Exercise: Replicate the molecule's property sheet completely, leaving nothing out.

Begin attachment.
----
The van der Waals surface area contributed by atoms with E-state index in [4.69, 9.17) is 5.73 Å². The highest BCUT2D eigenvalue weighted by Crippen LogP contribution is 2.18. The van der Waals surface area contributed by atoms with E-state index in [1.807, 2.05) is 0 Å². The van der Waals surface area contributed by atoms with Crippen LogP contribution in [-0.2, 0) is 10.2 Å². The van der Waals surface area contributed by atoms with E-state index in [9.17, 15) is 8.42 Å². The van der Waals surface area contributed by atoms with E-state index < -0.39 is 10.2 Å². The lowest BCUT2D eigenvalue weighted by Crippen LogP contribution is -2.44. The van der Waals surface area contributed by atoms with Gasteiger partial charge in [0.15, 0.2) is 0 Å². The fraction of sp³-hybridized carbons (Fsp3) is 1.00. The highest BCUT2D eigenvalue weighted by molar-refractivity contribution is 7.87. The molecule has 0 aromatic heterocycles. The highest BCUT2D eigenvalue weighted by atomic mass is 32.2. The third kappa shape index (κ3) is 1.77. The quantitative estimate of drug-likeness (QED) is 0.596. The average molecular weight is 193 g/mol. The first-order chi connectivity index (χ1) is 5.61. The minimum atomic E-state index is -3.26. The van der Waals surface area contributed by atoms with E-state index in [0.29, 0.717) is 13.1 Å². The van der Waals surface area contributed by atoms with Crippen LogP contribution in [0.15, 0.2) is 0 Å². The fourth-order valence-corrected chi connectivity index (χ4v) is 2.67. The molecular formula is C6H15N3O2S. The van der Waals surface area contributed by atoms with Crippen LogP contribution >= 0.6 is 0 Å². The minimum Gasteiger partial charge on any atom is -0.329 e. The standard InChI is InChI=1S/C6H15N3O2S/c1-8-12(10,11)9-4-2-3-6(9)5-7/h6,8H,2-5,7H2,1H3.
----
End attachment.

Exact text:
The van der Waals surface area contributed by atoms with E-state index in [4.69, 9.17) is 5.73 Å². The highest BCUT2D eigenvalue weighted by Crippen LogP contribution is 2.18. The van der Waals surface area contributed by atoms with E-state index in [1.807, 2.05) is 0 Å². The van der Waals surface area contributed by atoms with Crippen LogP contribution in [-0.2, 0) is 10.2 Å². The van der Waals surface area contributed by atoms with E-state index in [9.17, 15) is 8.42 Å². The van der Waals surface area contributed by atoms with E-state index < -0.39 is 10.2 Å². The lowest BCUT2D eigenvalue weighted by Crippen LogP contribution is -2.44. The van der Waals surface area contributed by atoms with Gasteiger partial charge in [0.15, 0.2) is 0 Å². The fraction of sp³-hybridized carbons (Fsp3) is 1.00. The highest BCUT2D eigenvalue weighted by molar-refractivity contribution is 7.87. The molecule has 0 aromatic heterocycles. The highest BCUT2D eigenvalue weighted by atomic mass is 32.2. The third kappa shape index (κ3) is 1.77. The quantitative estimate of drug-likeness (QED) is 0.596. The average molecular weight is 193 g/mol. The first-order chi connectivity index (χ1) is 5.61. The minimum atomic E-state index is -3.26. The van der Waals surface area contributed by atoms with E-state index in [0.29, 0.717) is 13.1 Å². The van der Waals surface area contributed by atoms with Crippen LogP contribution in [0.15, 0.2) is 0 Å². The fourth-order valence-corrected chi connectivity index (χ4v) is 2.67. The molecular formula is C6H15N3O2S. The van der Waals surface area contributed by atoms with Crippen LogP contribution >= 0.6 is 0 Å². The minimum Gasteiger partial charge on any atom is -0.329 e. The standard InChI is InChI=1S/C6H15N3O2S/c1-8-12(10,11)9-4-2-3-6(9)5-7/h6,8H,2-5,7H2,1H3.